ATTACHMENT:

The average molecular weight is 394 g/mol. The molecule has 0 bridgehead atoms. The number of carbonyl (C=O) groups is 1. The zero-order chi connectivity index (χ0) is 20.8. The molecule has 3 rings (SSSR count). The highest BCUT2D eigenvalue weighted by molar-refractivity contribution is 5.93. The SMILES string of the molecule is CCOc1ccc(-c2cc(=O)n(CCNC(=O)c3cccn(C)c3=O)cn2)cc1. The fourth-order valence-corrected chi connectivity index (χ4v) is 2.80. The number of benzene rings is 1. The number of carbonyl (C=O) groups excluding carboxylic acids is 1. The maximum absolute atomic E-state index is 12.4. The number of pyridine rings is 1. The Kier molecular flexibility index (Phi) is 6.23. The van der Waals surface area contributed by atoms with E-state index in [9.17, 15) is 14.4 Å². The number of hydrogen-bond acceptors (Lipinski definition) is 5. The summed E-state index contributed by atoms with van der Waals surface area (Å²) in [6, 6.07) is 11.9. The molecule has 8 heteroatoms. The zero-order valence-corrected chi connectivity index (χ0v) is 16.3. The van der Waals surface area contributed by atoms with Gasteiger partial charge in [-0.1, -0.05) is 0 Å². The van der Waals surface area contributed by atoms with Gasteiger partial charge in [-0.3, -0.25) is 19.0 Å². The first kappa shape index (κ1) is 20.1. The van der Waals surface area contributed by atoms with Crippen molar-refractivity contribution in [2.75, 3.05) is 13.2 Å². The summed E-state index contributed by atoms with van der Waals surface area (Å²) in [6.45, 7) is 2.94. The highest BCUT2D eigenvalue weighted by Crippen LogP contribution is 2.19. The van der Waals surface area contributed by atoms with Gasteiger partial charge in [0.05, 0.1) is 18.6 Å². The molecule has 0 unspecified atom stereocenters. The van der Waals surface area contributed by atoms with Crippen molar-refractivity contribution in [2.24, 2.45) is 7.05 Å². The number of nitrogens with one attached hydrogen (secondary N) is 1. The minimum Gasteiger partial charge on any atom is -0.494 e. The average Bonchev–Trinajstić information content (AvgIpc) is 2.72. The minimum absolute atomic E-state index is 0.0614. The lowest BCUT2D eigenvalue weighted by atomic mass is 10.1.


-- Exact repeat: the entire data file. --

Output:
The average molecular weight is 394 g/mol. The molecule has 0 bridgehead atoms. The number of carbonyl (C=O) groups is 1. The zero-order chi connectivity index (χ0) is 20.8. The molecule has 3 rings (SSSR count). The highest BCUT2D eigenvalue weighted by molar-refractivity contribution is 5.93. The SMILES string of the molecule is CCOc1ccc(-c2cc(=O)n(CCNC(=O)c3cccn(C)c3=O)cn2)cc1. The fourth-order valence-corrected chi connectivity index (χ4v) is 2.80. The number of benzene rings is 1. The number of carbonyl (C=O) groups excluding carboxylic acids is 1. The maximum absolute atomic E-state index is 12.4. The number of pyridine rings is 1. The Kier molecular flexibility index (Phi) is 6.23. The van der Waals surface area contributed by atoms with E-state index in [9.17, 15) is 14.4 Å². The number of hydrogen-bond acceptors (Lipinski definition) is 5. The summed E-state index contributed by atoms with van der Waals surface area (Å²) in [6, 6.07) is 11.9. The molecule has 8 heteroatoms. The zero-order valence-corrected chi connectivity index (χ0v) is 16.3. The van der Waals surface area contributed by atoms with Gasteiger partial charge in [-0.1, -0.05) is 0 Å². The van der Waals surface area contributed by atoms with Gasteiger partial charge in [-0.3, -0.25) is 19.0 Å². The first kappa shape index (κ1) is 20.1. The van der Waals surface area contributed by atoms with Crippen molar-refractivity contribution in [2.75, 3.05) is 13.2 Å². The summed E-state index contributed by atoms with van der Waals surface area (Å²) in [6.45, 7) is 2.94. The highest BCUT2D eigenvalue weighted by Crippen LogP contribution is 2.19. The van der Waals surface area contributed by atoms with Gasteiger partial charge in [0.05, 0.1) is 18.6 Å². The molecule has 0 unspecified atom stereocenters. The van der Waals surface area contributed by atoms with Crippen molar-refractivity contribution in [2.24, 2.45) is 7.05 Å². The number of nitrogens with one attached hydrogen (secondary N) is 1. The minimum Gasteiger partial charge on any atom is -0.494 e. The average Bonchev–Trinajstić information content (AvgIpc) is 2.72. The minimum absolute atomic E-state index is 0.0614. The lowest BCUT2D eigenvalue weighted by atomic mass is 10.1.